Fuel and just about everything else is available.
Having been devastated a number of years ago during bushfires, Marysville has rebuilt and is a lovely country town to visit. There’s some nice gourmet food places to grab some nice treats for a picnic. Kinglake is nearby, as is Lake Eildon.
Fuel is available.
Part of the Great Dividing Range, this is more a point to remember to turn, but you’re also up at 846 metres with some good views through clearings in the trees.
UPPER YARRA DAM
The uppermost point of the Yarra River accessible to the public. Carefully maintained gardens and picnic grounds, encompassed by eucalypt bushland and spectacular scenery, make visiting Upper Yarra Reservoir Park a memorable experience. To camp, you need to book with Parks Victoria - www. parkstay.vic.gov.au
Essentially you’ll zip past Reefton through the hundreds of great corners, but there is a pub if you need cold refreshment or a look at a range of Ducatis of varying ages.
Warburton is an attractive town on the Yarra River, nestled in a valley between heavily forested mountains, with a multitude of cafes and other eateries, many housed in buildings which date back to Warburton’s early beginnings as a mountain escape for Melburnians in the early 1900s. The Visitor Information Centre is a prominent landmark in the main street, featuring a large replica of a water wheel once used by the loggers.
The Yarra River through Warburton is lined with parkland. The Yarra River Walk is an almost 3 kilometre long pathway along the river through the town centre and past river crossings including the iconic swingbridge in Story Reserve.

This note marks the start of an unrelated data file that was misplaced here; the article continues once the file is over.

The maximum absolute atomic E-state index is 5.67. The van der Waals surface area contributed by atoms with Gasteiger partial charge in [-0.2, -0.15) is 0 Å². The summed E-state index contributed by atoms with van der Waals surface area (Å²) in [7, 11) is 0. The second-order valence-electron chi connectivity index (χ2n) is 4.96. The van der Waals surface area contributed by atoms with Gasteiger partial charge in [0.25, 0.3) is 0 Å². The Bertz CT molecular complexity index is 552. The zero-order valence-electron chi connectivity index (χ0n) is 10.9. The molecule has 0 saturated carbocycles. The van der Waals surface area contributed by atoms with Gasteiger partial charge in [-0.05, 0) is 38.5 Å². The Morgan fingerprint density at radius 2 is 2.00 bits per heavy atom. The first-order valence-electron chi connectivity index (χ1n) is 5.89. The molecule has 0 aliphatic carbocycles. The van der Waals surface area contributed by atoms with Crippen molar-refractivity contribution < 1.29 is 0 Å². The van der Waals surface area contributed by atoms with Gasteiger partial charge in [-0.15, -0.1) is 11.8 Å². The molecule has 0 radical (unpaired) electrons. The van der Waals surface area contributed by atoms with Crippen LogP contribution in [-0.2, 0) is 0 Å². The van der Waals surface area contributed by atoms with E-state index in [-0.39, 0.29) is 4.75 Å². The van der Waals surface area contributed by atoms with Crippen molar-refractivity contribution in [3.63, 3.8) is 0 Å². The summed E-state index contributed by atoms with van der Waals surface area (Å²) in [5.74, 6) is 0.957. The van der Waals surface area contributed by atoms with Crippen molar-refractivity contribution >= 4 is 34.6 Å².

The picturesque La La Falls are located off Old Warburton Road, south of the town centre. Access is via a 11/2 kilometre long track which follows the course of Four Mile Creek through the Yarra State Forest.
Fuel is available.
Yarra Junction gives you wonderful access to the banks of the Yarra River as you would expect from the town’s name. The Upper Yarra Museum is worth a look and is open on Wednesday and Sunday plus the third Saturday of the month. It’s the Old Railway Station so sits right on the Rail Trail. The Museum’s greatest treasure is the restored Heritage Station built in 1888 at Lilydale and relocated to Yarra Junction around 1915. It is a stunner; the fresh paint glistens and the new red oxide roof, chimney pot and fi nials all just glow. There is a working Blacksmith onsite that is open all weekend.